Green technologies enable almost 90 % less greenhouse gas emissions
by Hans Diederichs
Market potential of decarbonization at over 300 billion Euro per year until 2050
Due to its integration in all sectors, the mechanical and plant engineering industry plays a key role in reducing global greenhouse gas emissions. The use of green technologies offers great potential here. If machine manufacturers offer green technologies to their industrial customers and promote the transition, the 35 gigatons (Gt) of industrial emissions can be reduced by up to 86 percent, or the equivalent of 30 gigatons. These are the results of the study For Machinery Makers, Green Tech Creates Green Business. To this end, the strategy consultancy Boston Consulting Group (BCG), together with the Engineering Federation (VDMA), has determined the greenhouse gas emissions of 14 sectors and analysed how these can be reduced by using state-of-the-art technologies. "Due to the close ties between mechanical and plant engineering and almost all industries, the development and supply of such climate-friendly technologies offer a large market potential of over 300 billion euros per year, both economically and ecologically," says Markus Lorenz, BCG partner and author of the study. The OECD and BRIC countries produce 35 gigatons of CO2 equivalents (CO2e) every year. Although mechanical engineering itself emits only 0.2 gigatons of this figure, its technologies influence the greenhouse gas emissions of virtually all industries - from the energy sector to agriculture. The largest amount of greenhouse gases is generated by manufacturing (16.7 Gt), followed by construction (6.7 Gt), transport (5.7 Gt) and agriculture and waste disposal (4.3 Gt). "Machine manufacturers have the ability to develop and offer even more green technologies. The most important thing here is a global market perspective to generate the greatest possible benefit," says Hartmut Rauen, Deputy Managing Director of the VDMA.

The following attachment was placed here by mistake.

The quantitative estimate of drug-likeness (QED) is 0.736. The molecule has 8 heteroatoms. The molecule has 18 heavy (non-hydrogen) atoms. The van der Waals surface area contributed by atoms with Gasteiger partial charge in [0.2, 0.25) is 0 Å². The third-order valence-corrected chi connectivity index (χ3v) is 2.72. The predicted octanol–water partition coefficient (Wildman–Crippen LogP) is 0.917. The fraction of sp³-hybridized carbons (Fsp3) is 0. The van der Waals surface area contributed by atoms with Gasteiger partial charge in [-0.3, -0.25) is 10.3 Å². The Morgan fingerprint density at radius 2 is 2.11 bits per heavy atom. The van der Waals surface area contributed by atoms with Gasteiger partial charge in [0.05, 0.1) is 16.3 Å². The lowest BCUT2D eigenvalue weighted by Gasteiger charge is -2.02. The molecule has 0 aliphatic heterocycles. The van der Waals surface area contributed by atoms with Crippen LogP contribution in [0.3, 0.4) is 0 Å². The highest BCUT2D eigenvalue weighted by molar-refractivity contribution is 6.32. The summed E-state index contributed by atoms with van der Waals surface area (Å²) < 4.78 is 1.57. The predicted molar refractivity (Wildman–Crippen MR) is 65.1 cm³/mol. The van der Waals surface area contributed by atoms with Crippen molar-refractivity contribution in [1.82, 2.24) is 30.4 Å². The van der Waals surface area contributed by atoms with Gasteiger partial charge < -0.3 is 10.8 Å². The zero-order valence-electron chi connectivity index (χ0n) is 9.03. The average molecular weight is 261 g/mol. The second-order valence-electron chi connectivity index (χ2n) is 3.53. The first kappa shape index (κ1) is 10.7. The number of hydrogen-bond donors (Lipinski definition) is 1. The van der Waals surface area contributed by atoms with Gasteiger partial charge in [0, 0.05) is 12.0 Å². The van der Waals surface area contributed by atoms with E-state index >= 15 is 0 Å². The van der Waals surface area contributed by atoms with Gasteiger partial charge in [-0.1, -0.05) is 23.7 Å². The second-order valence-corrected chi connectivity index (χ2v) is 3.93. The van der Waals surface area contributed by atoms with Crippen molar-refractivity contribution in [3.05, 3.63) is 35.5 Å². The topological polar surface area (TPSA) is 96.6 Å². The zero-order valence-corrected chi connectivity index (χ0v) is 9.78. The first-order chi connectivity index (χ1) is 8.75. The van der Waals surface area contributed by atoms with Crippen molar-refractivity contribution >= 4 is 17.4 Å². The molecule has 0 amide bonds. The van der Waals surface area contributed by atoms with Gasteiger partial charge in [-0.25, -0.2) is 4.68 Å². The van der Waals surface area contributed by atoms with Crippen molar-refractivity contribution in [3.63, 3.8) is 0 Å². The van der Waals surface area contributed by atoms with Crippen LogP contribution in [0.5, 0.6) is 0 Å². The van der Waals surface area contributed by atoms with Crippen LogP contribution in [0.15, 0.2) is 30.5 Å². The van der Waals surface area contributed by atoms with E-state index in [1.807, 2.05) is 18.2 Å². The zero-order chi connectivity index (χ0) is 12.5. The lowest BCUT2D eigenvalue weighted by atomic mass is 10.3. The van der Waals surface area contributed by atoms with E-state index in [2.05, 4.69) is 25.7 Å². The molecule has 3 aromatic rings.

Green technologies reduce emissions in all industries
The study identified five technical levers that mechanical engineering companies can use to improve the ecological footprint of their customers. Each of these levers includes a wide range of individual technologies for the companies. "Already today, mechanical and plant engineering companies supply green capital goods. The energy industry benefits from plants for generating renewable energy, such as wind and water turbines, or optimized heating and cooling systems with heat recovery. Industrial companies are also already using highly efficient motors," explains Lorenz. The widespread dissemination and use of these technologies, which are currently economical, could reduce 13 gigatons of CO2e or 37 percent of total emissions. Further levers will only become more important in the coming years: Methane capture in agriculture would be possible, but still too expensive to be used on a large scale in production. Processes for the production of environmentally friendly fuels, such as hydrogen and its derivatives, or for the capture and storage of CO2 in industrial production are not yet technically scaled and thus not yet economically viable under current market conditions. Simply by perfecting these technologies, a further 17 gigatons or 49 percent of current greenhouse gas emissions can be avoided. "The hydrogen economy in particular, with its great potential, for example in steel production, with manufacturing processes for fuel cells on an industrial scale, electrolysis or liquefaction, offers many opportunities here to combine green technologies with positive environmental aspects," says Lorenz.
Switch to sustainable technology has huge market potential
There is no alternative to reducing global greenhouse gas emissions in order to stop global warming. This presents a great opportunity for the mechanical and plant engineering industry. The switch to green technologies creates a market potential of over 300 billion euros per year. This corresponds to 12 to 15 percent of the current total turnover in the industry and will add up to around 10 trillion Euros by 2050. "Manufacturers who want to participate in this growth align their product and service portfolios in a climate-friendly manner and make their companies fit for the development and global marketing of future technologies. Politicians must also set the course by means of a functioning global emissions trading system, investments in research and a market framework for scaling up new technologies," says Rauen.
Source and photo: VDMA